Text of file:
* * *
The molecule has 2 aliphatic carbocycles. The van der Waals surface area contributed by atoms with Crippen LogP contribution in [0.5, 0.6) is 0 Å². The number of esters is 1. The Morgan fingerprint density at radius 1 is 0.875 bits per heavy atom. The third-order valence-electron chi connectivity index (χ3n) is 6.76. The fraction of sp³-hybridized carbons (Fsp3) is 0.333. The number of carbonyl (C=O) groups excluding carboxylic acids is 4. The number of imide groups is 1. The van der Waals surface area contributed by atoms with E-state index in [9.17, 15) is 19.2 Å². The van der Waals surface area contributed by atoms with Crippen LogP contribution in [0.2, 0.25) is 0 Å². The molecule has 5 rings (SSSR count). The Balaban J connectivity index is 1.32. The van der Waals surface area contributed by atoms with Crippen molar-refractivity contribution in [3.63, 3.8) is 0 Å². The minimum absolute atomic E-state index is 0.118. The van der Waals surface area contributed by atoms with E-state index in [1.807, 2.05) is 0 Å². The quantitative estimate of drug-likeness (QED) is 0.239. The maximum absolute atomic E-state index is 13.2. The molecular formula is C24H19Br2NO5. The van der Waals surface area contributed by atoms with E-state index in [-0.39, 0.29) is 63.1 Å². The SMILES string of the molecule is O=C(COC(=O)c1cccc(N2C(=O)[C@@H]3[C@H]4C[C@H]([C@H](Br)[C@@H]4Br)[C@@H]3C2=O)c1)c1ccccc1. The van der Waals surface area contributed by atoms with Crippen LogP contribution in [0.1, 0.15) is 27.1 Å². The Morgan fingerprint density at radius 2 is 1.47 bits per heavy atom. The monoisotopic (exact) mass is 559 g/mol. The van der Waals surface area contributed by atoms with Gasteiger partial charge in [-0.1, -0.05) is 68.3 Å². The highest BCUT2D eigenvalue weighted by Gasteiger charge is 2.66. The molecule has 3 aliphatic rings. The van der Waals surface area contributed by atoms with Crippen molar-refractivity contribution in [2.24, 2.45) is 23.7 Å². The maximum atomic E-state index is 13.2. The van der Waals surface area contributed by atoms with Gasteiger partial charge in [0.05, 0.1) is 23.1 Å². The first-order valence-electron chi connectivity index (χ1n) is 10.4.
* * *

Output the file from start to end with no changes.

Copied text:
The molecule has 2 aliphatic carbocycles. The van der Waals surface area contributed by atoms with Crippen LogP contribution in [0.5, 0.6) is 0 Å². The number of esters is 1. The Morgan fingerprint density at radius 1 is 0.875 bits per heavy atom. The third-order valence-electron chi connectivity index (χ3n) is 6.76. The fraction of sp³-hybridized carbons (Fsp3) is 0.333. The number of carbonyl (C=O) groups excluding carboxylic acids is 4. The number of imide groups is 1. The van der Waals surface area contributed by atoms with E-state index in [9.17, 15) is 19.2 Å². The van der Waals surface area contributed by atoms with Crippen LogP contribution in [0.2, 0.25) is 0 Å². The molecule has 5 rings (SSSR count). The Balaban J connectivity index is 1.32. The van der Waals surface area contributed by atoms with Crippen molar-refractivity contribution in [3.63, 3.8) is 0 Å². The minimum absolute atomic E-state index is 0.118. The van der Waals surface area contributed by atoms with E-state index in [1.807, 2.05) is 0 Å². The quantitative estimate of drug-likeness (QED) is 0.239. The maximum absolute atomic E-state index is 13.2. The molecular formula is C24H19Br2NO5. The van der Waals surface area contributed by atoms with E-state index in [-0.39, 0.29) is 63.1 Å². The SMILES string of the molecule is O=C(COC(=O)c1cccc(N2C(=O)[C@@H]3[C@H]4C[C@H]([C@H](Br)[C@@H]4Br)[C@@H]3C2=O)c1)c1ccccc1. The van der Waals surface area contributed by atoms with Crippen LogP contribution in [0.1, 0.15) is 27.1 Å². The Morgan fingerprint density at radius 2 is 1.47 bits per heavy atom. The monoisotopic (exact) mass is 559 g/mol. The van der Waals surface area contributed by atoms with Gasteiger partial charge in [-0.1, -0.05) is 68.3 Å². The highest BCUT2D eigenvalue weighted by Gasteiger charge is 2.66. The molecule has 3 aliphatic rings. The van der Waals surface area contributed by atoms with Crippen molar-refractivity contribution in [2.24, 2.45) is 23.7 Å². The maximum atomic E-state index is 13.2. The van der Waals surface area contributed by atoms with Gasteiger partial charge in [0.05, 0.1) is 23.1 Å². The first-order valence-electron chi connectivity index (χ1n) is 10.4.